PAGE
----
Women Business Leaders Forum - Sept 22-24 Learn More

The good news is you don’t have to update your employee handbook to cover all of the temporary rules and programs put in place in response to the pandemic, according to Peter Frattarelli, an attorney for Archer Law.

But a review of handbooks is necessary for most if not all businesses, particularly as employers begin reopening amid a rash of new protocols to protect employees and customers.

Specifically, employers should at the very least review their policies on telework and health checks in their handbooks and make sure they reflect the “new normal.”

Frattarelli covered the handbook policies Thursday during an NJBIA webinar entitled, Employee Handbook 2020: Modifications for COVID-19 Pandemic.

Health checks are likely to require changes in policies at a lot of business. Frattarelli said such actions as taking an employee’s temperature before allowing them access to the facility is normally prohibited, but the Equal Employment Opportunity Commission has revised its rules to allow temperature checks to prevent the spread of COVID-19.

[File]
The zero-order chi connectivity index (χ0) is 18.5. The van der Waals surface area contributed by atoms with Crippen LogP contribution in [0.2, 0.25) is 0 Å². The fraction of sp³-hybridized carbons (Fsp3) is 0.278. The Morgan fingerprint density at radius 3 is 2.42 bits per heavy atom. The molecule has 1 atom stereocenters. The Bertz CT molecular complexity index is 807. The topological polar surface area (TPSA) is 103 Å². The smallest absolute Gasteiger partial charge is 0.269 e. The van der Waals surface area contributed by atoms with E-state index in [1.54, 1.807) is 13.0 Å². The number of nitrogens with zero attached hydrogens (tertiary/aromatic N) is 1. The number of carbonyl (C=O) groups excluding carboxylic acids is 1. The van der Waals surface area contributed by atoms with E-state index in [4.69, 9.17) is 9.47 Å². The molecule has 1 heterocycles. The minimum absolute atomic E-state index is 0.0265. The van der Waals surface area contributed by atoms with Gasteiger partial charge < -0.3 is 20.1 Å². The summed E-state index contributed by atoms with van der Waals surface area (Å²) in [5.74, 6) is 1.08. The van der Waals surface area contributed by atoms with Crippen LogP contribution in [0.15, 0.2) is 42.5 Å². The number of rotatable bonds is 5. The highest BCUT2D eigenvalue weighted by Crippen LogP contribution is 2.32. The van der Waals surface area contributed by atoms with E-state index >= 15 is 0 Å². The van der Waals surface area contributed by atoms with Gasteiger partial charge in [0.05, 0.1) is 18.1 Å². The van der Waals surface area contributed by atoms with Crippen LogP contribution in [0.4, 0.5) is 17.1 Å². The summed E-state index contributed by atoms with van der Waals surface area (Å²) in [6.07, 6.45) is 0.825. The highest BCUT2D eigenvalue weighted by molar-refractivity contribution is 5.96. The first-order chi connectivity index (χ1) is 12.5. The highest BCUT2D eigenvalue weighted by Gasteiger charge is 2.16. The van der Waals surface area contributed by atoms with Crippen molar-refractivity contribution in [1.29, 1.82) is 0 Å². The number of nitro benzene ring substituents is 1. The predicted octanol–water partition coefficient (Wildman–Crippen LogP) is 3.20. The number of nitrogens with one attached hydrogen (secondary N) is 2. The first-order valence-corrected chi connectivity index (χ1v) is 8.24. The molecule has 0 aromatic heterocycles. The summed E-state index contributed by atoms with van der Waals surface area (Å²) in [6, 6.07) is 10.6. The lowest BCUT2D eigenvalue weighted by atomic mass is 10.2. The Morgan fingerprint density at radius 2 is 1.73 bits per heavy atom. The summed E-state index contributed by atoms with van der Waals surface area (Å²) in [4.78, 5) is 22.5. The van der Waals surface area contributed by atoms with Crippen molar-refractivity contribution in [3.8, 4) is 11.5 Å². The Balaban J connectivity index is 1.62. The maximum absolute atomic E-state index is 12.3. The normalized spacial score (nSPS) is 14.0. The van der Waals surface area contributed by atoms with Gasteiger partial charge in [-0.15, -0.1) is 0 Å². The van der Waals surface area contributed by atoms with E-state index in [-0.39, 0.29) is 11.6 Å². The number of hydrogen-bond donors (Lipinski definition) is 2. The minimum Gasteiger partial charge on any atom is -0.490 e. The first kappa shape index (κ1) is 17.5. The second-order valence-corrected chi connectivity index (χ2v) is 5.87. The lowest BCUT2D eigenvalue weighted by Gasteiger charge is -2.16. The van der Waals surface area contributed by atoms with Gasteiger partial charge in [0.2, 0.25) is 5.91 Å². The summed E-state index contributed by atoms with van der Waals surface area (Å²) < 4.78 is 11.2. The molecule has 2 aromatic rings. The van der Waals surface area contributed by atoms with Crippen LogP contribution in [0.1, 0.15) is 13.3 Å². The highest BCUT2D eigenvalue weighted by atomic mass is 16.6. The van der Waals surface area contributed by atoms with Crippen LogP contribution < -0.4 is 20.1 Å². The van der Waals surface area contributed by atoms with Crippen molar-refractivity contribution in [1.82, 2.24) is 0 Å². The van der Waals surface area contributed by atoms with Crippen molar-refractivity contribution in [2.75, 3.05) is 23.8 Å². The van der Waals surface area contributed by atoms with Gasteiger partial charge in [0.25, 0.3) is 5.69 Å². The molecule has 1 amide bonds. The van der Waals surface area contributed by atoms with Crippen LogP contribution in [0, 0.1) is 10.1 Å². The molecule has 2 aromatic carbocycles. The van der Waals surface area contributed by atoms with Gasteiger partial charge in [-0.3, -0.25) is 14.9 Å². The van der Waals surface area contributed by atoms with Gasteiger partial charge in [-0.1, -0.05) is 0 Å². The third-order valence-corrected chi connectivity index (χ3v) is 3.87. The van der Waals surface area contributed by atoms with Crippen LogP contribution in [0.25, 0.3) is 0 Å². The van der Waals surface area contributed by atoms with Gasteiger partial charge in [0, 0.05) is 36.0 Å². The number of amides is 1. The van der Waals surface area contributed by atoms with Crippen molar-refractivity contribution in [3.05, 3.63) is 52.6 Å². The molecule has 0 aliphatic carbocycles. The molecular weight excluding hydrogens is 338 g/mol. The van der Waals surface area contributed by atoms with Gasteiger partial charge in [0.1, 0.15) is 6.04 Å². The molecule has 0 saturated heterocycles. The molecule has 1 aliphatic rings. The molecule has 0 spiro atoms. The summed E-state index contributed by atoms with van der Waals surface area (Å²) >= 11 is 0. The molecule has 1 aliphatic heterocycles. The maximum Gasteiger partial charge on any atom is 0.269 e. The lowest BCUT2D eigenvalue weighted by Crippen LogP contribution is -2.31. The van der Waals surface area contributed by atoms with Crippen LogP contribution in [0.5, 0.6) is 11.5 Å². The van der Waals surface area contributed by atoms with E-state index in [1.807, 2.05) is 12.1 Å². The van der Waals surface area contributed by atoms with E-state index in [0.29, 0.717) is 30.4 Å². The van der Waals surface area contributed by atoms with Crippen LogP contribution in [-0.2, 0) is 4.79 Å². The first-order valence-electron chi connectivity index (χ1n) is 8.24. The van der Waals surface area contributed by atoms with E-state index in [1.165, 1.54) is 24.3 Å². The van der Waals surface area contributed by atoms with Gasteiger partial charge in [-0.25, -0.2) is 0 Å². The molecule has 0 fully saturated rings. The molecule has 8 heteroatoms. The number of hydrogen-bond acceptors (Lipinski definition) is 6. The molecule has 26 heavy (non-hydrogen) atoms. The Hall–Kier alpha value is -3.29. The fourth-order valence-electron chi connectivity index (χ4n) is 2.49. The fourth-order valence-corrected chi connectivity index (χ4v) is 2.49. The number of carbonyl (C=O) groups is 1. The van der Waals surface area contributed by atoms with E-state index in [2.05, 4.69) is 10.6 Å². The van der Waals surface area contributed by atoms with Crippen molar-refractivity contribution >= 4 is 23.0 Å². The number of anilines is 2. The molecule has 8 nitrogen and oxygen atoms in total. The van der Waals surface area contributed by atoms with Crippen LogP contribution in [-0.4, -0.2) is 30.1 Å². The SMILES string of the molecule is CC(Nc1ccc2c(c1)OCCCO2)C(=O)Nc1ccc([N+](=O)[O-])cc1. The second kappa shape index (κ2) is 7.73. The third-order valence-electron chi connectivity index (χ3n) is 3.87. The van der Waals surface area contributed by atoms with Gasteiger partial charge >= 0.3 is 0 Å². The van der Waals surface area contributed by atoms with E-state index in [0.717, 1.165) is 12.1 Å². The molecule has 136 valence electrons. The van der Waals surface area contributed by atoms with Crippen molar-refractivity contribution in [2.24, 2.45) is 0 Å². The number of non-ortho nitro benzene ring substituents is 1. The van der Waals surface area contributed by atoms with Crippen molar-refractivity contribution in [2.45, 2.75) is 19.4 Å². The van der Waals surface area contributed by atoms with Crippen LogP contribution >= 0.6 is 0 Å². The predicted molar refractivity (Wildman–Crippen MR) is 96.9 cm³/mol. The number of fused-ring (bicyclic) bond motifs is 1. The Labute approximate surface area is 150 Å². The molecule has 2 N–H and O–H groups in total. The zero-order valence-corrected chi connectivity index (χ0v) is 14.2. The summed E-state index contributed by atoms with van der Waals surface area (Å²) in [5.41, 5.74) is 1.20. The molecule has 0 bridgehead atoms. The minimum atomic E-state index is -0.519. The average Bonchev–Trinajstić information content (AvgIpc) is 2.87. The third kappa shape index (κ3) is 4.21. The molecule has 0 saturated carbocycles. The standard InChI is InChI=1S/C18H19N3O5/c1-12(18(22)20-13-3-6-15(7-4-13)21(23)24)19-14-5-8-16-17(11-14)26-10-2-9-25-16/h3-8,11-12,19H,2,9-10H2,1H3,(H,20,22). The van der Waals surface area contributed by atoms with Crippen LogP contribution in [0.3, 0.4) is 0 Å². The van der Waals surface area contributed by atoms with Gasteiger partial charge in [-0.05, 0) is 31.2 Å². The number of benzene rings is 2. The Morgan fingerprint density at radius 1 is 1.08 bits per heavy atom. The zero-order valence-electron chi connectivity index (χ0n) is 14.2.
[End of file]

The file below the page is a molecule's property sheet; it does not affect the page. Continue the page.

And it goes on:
“As we all know, it was essentially taboo to consider just testing employees because you were concerned about them being sick,” Frattarelli said. “That was always viewed as perceiving someone as being disabled.”

Employers need to make sure that their handbooks do not prevent health checks, and employers should lay out the requirements to make sure the business complies with all of the guidance on how to conduct them.

Also, many businesses are dealing with telework on a level they have never considered before. Employers should remember that state and federal wage and hour laws still apply in work-from-home arrangements.

Frattarelli said the employee handbook should spell out the rules for keeping track of employees work hours, particularly for non-exempt workers, and when they will take their breaks.

“The telework and telecommuting world that we’re all in, even if you have all of your employees back, I think it’s very important to have something in there that’s going to give you that flexibility and set the rules, frankly, for how telework is going to happen,” Frattarelli said.

View the full webinar here.